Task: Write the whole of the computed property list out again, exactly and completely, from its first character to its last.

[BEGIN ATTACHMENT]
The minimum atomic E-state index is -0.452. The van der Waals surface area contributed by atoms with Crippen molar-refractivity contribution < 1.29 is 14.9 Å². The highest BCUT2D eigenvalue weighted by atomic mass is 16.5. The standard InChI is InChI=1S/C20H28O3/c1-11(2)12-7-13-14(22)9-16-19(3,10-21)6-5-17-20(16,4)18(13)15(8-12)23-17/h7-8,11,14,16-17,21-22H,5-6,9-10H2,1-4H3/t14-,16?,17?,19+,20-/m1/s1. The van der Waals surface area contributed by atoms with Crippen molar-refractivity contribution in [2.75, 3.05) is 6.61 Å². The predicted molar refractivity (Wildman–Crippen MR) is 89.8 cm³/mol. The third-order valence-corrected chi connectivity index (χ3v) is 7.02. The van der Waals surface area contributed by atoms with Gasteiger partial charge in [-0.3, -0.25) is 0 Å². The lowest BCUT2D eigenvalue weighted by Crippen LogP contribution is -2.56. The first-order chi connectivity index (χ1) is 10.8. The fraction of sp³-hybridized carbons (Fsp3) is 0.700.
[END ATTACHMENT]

The minimum atomic E-state index is -0.452. The van der Waals surface area contributed by atoms with Crippen molar-refractivity contribution < 1.29 is 14.9 Å². The highest BCUT2D eigenvalue weighted by atomic mass is 16.5. The standard InChI is InChI=1S/C20H28O3/c1-11(2)12-7-13-14(22)9-16-19(3,10-21)6-5-17-20(16,4)18(13)15(8-12)23-17/h7-8,11,14,16-17,21-22H,5-6,9-10H2,1-4H3/t14-,16?,17?,19+,20-/m1/s1. The van der Waals surface area contributed by atoms with Crippen molar-refractivity contribution in [2.75, 3.05) is 6.61 Å². The predicted molar refractivity (Wildman–Crippen MR) is 89.8 cm³/mol. The third-order valence-corrected chi connectivity index (χ3v) is 7.02. The van der Waals surface area contributed by atoms with Gasteiger partial charge in [-0.3, -0.25) is 0 Å². The lowest BCUT2D eigenvalue weighted by Crippen LogP contribution is -2.56. The first-order chi connectivity index (χ1) is 10.8. The fraction of sp³-hybridized carbons (Fsp3) is 0.700.